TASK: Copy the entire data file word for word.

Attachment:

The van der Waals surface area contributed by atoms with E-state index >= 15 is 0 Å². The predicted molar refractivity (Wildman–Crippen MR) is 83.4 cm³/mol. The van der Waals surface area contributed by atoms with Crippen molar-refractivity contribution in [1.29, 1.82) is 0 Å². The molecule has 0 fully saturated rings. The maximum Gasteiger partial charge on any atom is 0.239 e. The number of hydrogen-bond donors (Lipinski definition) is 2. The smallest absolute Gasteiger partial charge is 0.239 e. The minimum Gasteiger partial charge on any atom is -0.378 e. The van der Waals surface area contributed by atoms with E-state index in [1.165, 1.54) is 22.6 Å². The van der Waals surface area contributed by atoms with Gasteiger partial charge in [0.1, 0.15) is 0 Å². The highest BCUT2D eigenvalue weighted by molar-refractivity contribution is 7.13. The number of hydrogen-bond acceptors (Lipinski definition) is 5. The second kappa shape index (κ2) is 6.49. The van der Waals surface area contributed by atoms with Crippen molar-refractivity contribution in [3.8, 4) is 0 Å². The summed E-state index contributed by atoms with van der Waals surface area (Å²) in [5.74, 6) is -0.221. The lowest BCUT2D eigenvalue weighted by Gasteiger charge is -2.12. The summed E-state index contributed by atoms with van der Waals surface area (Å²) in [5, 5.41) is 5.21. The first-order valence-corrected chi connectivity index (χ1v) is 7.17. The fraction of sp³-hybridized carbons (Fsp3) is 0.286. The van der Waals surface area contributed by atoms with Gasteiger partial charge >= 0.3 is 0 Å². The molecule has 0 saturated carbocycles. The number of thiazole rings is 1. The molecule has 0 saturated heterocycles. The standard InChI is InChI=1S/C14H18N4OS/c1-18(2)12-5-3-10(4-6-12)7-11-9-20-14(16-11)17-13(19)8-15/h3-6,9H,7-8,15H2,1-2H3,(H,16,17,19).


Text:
The van der Waals surface area contributed by atoms with E-state index >= 15 is 0 Å². The predicted molar refractivity (Wildman–Crippen MR) is 83.4 cm³/mol. The van der Waals surface area contributed by atoms with Crippen molar-refractivity contribution in [1.29, 1.82) is 0 Å². The molecule has 0 fully saturated rings. The maximum Gasteiger partial charge on any atom is 0.239 e. The number of hydrogen-bond donors (Lipinski definition) is 2. The smallest absolute Gasteiger partial charge is 0.239 e. The minimum Gasteiger partial charge on any atom is -0.378 e. The van der Waals surface area contributed by atoms with E-state index in [1.165, 1.54) is 22.6 Å². The van der Waals surface area contributed by atoms with Gasteiger partial charge in [0.1, 0.15) is 0 Å². The highest BCUT2D eigenvalue weighted by molar-refractivity contribution is 7.13. The number of hydrogen-bond acceptors (Lipinski definition) is 5. The second kappa shape index (κ2) is 6.49. The van der Waals surface area contributed by atoms with Crippen molar-refractivity contribution in [3.8, 4) is 0 Å². The summed E-state index contributed by atoms with van der Waals surface area (Å²) in [5.74, 6) is -0.221. The lowest BCUT2D eigenvalue weighted by Gasteiger charge is -2.12. The summed E-state index contributed by atoms with van der Waals surface area (Å²) in [5, 5.41) is 5.21. The first-order valence-corrected chi connectivity index (χ1v) is 7.17. The fraction of sp³-hybridized carbons (Fsp3) is 0.286. The van der Waals surface area contributed by atoms with Gasteiger partial charge >= 0.3 is 0 Å². The molecule has 0 saturated carbocycles. The number of thiazole rings is 1. The molecule has 0 saturated heterocycles. The standard InChI is InChI=1S/C14H18N4OS/c1-18(2)12-5-3-10(4-6-12)7-11-9-20-14(16-11)17-13(19)8-15/h3-6,9H,7-8,15H2,1-2H3,(H,16,17,19).